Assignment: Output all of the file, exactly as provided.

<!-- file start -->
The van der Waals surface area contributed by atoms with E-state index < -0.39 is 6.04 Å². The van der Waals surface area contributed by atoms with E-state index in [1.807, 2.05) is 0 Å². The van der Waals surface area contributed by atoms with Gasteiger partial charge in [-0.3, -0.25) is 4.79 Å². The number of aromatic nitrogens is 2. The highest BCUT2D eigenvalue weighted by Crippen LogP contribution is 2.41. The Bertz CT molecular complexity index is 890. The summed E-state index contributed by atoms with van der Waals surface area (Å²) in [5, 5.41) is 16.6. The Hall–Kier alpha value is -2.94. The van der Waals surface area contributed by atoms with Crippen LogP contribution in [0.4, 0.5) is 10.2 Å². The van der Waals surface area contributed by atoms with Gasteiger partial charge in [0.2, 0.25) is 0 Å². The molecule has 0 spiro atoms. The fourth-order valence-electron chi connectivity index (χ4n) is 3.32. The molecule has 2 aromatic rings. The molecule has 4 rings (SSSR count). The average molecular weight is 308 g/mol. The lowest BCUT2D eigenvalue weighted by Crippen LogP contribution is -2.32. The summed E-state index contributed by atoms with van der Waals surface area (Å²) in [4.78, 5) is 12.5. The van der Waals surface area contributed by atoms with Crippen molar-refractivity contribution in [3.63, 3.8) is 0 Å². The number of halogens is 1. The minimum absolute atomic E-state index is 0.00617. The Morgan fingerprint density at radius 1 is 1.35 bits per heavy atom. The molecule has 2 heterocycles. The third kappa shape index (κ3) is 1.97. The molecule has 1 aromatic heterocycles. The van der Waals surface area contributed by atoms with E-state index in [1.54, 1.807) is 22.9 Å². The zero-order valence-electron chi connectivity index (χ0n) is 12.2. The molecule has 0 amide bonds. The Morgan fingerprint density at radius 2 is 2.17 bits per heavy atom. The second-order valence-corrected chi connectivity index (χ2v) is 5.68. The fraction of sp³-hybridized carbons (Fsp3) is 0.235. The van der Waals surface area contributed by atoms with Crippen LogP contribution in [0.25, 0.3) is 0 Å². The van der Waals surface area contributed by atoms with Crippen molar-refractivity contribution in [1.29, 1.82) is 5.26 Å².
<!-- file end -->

The van der Waals surface area contributed by atoms with E-state index < -0.39 is 6.04 Å². The van der Waals surface area contributed by atoms with E-state index in [1.807, 2.05) is 0 Å². The van der Waals surface area contributed by atoms with Gasteiger partial charge in [-0.3, -0.25) is 4.79 Å². The number of aromatic nitrogens is 2. The highest BCUT2D eigenvalue weighted by Crippen LogP contribution is 2.41. The Bertz CT molecular complexity index is 890. The summed E-state index contributed by atoms with van der Waals surface area (Å²) in [5, 5.41) is 16.6. The Hall–Kier alpha value is -2.94. The van der Waals surface area contributed by atoms with Crippen LogP contribution in [0.4, 0.5) is 10.2 Å². The van der Waals surface area contributed by atoms with Gasteiger partial charge in [0.2, 0.25) is 0 Å². The molecule has 0 spiro atoms. The fourth-order valence-electron chi connectivity index (χ4n) is 3.32. The molecule has 2 aromatic rings. The molecule has 4 rings (SSSR count). The average molecular weight is 308 g/mol. The lowest BCUT2D eigenvalue weighted by Crippen LogP contribution is -2.32. The summed E-state index contributed by atoms with van der Waals surface area (Å²) in [4.78, 5) is 12.5. The van der Waals surface area contributed by atoms with Crippen molar-refractivity contribution in [3.63, 3.8) is 0 Å². The number of halogens is 1. The minimum absolute atomic E-state index is 0.00617. The Morgan fingerprint density at radius 1 is 1.35 bits per heavy atom. The molecule has 2 heterocycles. The third kappa shape index (κ3) is 1.97. The molecule has 1 aromatic heterocycles. The van der Waals surface area contributed by atoms with E-state index in [1.54, 1.807) is 22.9 Å². The zero-order valence-electron chi connectivity index (χ0n) is 12.2. The molecule has 0 amide bonds. The Morgan fingerprint density at radius 2 is 2.17 bits per heavy atom. The second-order valence-corrected chi connectivity index (χ2v) is 5.68. The fraction of sp³-hybridized carbons (Fsp3) is 0.235. The van der Waals surface area contributed by atoms with Crippen LogP contribution in [0.25, 0.3) is 0 Å². The van der Waals surface area contributed by atoms with Crippen molar-refractivity contribution in [1.29, 1.82) is 5.26 Å².